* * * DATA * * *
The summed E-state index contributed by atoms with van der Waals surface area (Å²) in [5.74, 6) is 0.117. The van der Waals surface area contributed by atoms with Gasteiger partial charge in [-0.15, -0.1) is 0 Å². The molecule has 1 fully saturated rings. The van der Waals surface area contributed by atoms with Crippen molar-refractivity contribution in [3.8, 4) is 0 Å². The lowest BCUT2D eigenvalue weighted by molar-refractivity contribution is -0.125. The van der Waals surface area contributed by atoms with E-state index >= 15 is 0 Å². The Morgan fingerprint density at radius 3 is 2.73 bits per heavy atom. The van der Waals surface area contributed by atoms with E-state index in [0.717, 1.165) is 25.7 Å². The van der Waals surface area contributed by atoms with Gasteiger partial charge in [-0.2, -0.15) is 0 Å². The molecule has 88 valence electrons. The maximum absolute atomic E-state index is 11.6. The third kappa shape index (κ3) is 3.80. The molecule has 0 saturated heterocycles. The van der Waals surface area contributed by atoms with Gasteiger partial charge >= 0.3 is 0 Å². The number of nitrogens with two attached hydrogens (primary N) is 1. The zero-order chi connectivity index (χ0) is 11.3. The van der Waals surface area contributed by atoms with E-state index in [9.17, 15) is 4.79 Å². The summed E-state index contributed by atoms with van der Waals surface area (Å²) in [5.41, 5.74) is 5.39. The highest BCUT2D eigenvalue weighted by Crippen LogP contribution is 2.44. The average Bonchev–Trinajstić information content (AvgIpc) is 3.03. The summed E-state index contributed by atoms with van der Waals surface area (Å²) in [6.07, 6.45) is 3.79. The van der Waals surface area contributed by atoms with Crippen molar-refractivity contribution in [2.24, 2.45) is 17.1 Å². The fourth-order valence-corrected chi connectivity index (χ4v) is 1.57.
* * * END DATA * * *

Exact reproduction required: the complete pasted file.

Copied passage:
The summed E-state index contributed by atoms with van der Waals surface area (Å²) in [5.74, 6) is 0.117. The van der Waals surface area contributed by atoms with Gasteiger partial charge in [-0.15, -0.1) is 0 Å². The molecule has 1 fully saturated rings. The van der Waals surface area contributed by atoms with Crippen molar-refractivity contribution in [3.8, 4) is 0 Å². The lowest BCUT2D eigenvalue weighted by molar-refractivity contribution is -0.125. The van der Waals surface area contributed by atoms with E-state index >= 15 is 0 Å². The Morgan fingerprint density at radius 3 is 2.73 bits per heavy atom. The van der Waals surface area contributed by atoms with E-state index in [0.717, 1.165) is 25.7 Å². The van der Waals surface area contributed by atoms with Gasteiger partial charge in [-0.2, -0.15) is 0 Å². The molecule has 88 valence electrons. The maximum absolute atomic E-state index is 11.6. The third kappa shape index (κ3) is 3.80. The molecule has 0 saturated heterocycles. The van der Waals surface area contributed by atoms with Gasteiger partial charge >= 0.3 is 0 Å². The number of nitrogens with two attached hydrogens (primary N) is 1. The zero-order chi connectivity index (χ0) is 11.3. The van der Waals surface area contributed by atoms with E-state index in [9.17, 15) is 4.79 Å². The summed E-state index contributed by atoms with van der Waals surface area (Å²) in [5.41, 5.74) is 5.39. The highest BCUT2D eigenvalue weighted by Crippen LogP contribution is 2.44. The average Bonchev–Trinajstić information content (AvgIpc) is 3.03. The summed E-state index contributed by atoms with van der Waals surface area (Å²) in [6.07, 6.45) is 3.79. The van der Waals surface area contributed by atoms with Crippen molar-refractivity contribution in [2.24, 2.45) is 17.1 Å². The fourth-order valence-corrected chi connectivity index (χ4v) is 1.57.